I’ve been in a barn a time or two, owned one. I love photographing them – so I thought, with my poem on God’s Storehouses of Snow – we ought to talk about what’s inside those barns:

Inventory in the Storehouse of Snow

barn1_edited-120 sticks of faith stories hung on rails in the rafters, curing, seasoning to share, remind and encourage when challenges come either to you or a neighbor?

barn61415 bushels of humility from wrongs handed out and graceless moments, whether intentionally or not, cored into forgiveness, ready for sharing

barn314Unending bails of God love so that you can love more than you need

barn81410 Faith, hope and love seed bags, for open-handed sowing to feed those hungry for the bread of life?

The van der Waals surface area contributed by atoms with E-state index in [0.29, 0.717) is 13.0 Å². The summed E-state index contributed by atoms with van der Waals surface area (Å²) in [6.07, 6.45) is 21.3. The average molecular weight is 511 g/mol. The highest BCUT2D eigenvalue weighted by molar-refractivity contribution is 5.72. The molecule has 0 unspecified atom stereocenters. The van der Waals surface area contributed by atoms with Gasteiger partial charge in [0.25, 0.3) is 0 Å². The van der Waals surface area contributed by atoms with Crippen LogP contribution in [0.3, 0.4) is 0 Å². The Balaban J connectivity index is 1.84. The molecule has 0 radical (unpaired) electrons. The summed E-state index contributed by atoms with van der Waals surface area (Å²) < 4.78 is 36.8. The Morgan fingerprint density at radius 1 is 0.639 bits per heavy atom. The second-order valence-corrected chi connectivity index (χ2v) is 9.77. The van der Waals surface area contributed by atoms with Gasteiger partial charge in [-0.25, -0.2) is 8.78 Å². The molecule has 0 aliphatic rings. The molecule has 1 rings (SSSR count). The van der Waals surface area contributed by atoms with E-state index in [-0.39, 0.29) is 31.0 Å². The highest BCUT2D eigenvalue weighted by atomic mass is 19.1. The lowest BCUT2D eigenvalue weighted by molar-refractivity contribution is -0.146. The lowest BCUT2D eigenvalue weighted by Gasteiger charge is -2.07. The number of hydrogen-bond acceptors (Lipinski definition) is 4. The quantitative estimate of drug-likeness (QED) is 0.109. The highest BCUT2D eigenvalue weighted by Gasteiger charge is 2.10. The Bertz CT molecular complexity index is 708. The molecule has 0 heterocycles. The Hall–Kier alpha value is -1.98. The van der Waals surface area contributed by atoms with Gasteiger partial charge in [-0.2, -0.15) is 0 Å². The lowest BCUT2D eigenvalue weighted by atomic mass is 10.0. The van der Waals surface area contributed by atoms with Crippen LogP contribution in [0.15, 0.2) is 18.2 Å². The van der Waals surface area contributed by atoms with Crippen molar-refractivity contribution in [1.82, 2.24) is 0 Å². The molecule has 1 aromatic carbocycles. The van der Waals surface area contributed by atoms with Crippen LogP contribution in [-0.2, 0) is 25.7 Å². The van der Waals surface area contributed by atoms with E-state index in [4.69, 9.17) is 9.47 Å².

barn2141 Storehouse Manuel filled with the Word of God, the most important item in the Storehouse of the Snow, the most powerful weapon, the greatest treasure, without which all the rest means nothing.

Everything  – everything – contains the opportunity for good. Make sure you are not missing the blessing offered in things like dead twigs, vanilla beans – and snow.

Let the snow fall. Let it fill up the yards. Let it fill the Storehouse of the Snow.


Click here to see original, “Store House of Snow and Other Blessings”